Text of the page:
Disasters: Jewish Response

Dear Rabbi Fried,

My friends and I have really felt devastated by the images we have seen of the tsunami and knowing about all the people who died there. We feel so helpless and want to do something. Is there a Jewish response to all this?

Eric

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Dear Eric,

We should all truly feel devastated by what has transpired. With the known dead, we are witnessing one of the five most major natural disasters in the last 100 years. The human suffering, both physical and emotional, defies the imagination.

The immediate response of the international community to supply water, food and medicine is, of course, the proper immediate response. It is certainly proper to give gifts to the Red Cross and other organizations who are collecting to provide these life-saving needs, for the five million survivors who are homeless and lacking the most basic necessities.

Another response is also taught to us by our sages. In 1923, a terrible earthquake racked Japan, causing 143,000 deaths. At the time, the leader of world Jewry was the holy Chofetz Chaim, Rabbi Yisroel Meir Kagan of Radin, Poland. When this elderly sage heard about the terrible calamity in Japan, he was overwhelmed by sadness, and made a statement to world Jewry. He said that anyone who has heard of this tragedy needs to be overtaken by trembling, and ask the penetrating question, what is it that G-d wants from us? One must not say that this tragedy happened to others and not to me. If it happened in the world in which I live, I must feel part of this tragedy, and it’s my problem as well. The Chofetz Chaim said that in the olden days, when G-d wanted to send a message to the world, He would send a prophet who would deliver the message. But in our days, after the cessation of prophecy, a calamity such as this needs to be a wake-up call to the entire world, and especially to us Jews who are charged with being the Light Among the Nations, to introspect and improve our actions. The Chofetz Chaim wrote another letter to this effect a few years later, when a terrible earthquake killed thousands in Russia.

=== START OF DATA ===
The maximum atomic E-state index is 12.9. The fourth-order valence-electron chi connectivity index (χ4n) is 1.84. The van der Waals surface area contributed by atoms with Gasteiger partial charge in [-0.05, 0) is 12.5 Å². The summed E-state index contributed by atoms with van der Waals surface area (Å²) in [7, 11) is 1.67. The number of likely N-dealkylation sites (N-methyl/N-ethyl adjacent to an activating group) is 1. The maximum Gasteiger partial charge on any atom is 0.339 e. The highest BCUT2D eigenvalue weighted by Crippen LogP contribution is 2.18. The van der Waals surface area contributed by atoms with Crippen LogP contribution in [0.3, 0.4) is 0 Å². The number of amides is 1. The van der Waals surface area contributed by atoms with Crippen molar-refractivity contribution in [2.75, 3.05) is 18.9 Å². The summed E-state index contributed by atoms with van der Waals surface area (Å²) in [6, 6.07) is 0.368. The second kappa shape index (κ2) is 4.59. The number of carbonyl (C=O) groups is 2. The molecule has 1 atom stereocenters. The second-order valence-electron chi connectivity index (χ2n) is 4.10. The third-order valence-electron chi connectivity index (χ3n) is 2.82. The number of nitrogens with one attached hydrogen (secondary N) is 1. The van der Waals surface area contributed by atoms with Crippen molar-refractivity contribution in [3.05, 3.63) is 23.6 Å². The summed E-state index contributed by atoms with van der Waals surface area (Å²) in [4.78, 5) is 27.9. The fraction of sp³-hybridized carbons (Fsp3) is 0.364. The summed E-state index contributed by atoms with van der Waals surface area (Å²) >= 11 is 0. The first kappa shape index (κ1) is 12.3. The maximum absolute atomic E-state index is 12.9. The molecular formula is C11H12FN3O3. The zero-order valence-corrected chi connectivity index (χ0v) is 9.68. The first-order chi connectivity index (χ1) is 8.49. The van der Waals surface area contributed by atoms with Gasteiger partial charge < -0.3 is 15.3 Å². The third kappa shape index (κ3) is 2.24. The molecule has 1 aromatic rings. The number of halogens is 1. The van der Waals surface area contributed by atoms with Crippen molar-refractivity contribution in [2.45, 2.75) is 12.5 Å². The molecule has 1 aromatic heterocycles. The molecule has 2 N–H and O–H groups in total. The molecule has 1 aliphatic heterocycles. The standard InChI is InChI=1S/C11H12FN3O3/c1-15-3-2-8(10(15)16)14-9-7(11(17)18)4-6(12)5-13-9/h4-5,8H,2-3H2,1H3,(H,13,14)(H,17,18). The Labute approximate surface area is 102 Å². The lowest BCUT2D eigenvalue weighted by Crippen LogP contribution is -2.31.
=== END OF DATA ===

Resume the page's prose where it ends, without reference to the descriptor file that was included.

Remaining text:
I personally took upon myself to improve my concentration in my prayers, and to pray for those who are sick and suffering in Southeast Asia, especially the children. If we don’t improve anything, the message of what has transpired will have fallen upon deaf ears, and this would be a further tragedy. Any mitzvah we take on as a result of this will tell G-d we are listening, and bring some meaning and light to a dark time in world history.

Sincerely,

Rabbi Yerachmiel Fried

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